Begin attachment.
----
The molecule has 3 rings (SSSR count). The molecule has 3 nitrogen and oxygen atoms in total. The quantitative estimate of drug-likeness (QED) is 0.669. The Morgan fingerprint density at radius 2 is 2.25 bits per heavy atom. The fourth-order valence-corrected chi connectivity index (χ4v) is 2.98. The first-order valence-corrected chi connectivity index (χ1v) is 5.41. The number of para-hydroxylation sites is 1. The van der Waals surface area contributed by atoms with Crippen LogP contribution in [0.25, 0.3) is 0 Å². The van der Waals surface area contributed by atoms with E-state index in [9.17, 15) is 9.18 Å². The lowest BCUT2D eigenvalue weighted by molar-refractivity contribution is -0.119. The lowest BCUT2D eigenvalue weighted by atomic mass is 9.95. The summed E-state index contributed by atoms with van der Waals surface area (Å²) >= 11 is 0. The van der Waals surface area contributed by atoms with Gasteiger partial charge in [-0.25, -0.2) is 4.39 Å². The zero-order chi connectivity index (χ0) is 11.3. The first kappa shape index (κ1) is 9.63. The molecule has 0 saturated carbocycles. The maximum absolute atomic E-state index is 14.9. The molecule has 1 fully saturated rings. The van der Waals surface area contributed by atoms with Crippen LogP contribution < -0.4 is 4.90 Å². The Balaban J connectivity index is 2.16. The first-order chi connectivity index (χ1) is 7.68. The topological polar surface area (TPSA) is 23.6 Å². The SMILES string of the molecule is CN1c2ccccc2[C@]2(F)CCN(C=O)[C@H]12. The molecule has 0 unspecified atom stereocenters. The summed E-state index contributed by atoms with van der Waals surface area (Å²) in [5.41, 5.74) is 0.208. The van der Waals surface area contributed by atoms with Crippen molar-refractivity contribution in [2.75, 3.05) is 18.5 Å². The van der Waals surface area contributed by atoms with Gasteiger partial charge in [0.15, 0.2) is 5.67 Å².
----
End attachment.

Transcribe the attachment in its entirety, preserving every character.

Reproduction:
The molecule has 3 rings (SSSR count). The molecule has 3 nitrogen and oxygen atoms in total. The quantitative estimate of drug-likeness (QED) is 0.669. The Morgan fingerprint density at radius 2 is 2.25 bits per heavy atom. The fourth-order valence-corrected chi connectivity index (χ4v) is 2.98. The first-order valence-corrected chi connectivity index (χ1v) is 5.41. The number of para-hydroxylation sites is 1. The van der Waals surface area contributed by atoms with Crippen LogP contribution in [0.25, 0.3) is 0 Å². The van der Waals surface area contributed by atoms with E-state index in [9.17, 15) is 9.18 Å². The lowest BCUT2D eigenvalue weighted by molar-refractivity contribution is -0.119. The lowest BCUT2D eigenvalue weighted by atomic mass is 9.95. The summed E-state index contributed by atoms with van der Waals surface area (Å²) >= 11 is 0. The van der Waals surface area contributed by atoms with Gasteiger partial charge in [-0.25, -0.2) is 4.39 Å². The zero-order chi connectivity index (χ0) is 11.3. The first kappa shape index (κ1) is 9.63. The molecule has 0 saturated carbocycles. The maximum absolute atomic E-state index is 14.9. The molecule has 1 fully saturated rings. The van der Waals surface area contributed by atoms with Crippen LogP contribution < -0.4 is 4.90 Å². The Balaban J connectivity index is 2.16. The first-order chi connectivity index (χ1) is 7.68. The topological polar surface area (TPSA) is 23.6 Å². The SMILES string of the molecule is CN1c2ccccc2[C@]2(F)CCN(C=O)[C@H]12. The molecule has 0 unspecified atom stereocenters. The summed E-state index contributed by atoms with van der Waals surface area (Å²) in [5.41, 5.74) is 0.208. The van der Waals surface area contributed by atoms with Crippen molar-refractivity contribution in [2.75, 3.05) is 18.5 Å². The van der Waals surface area contributed by atoms with Gasteiger partial charge in [0.15, 0.2) is 5.67 Å².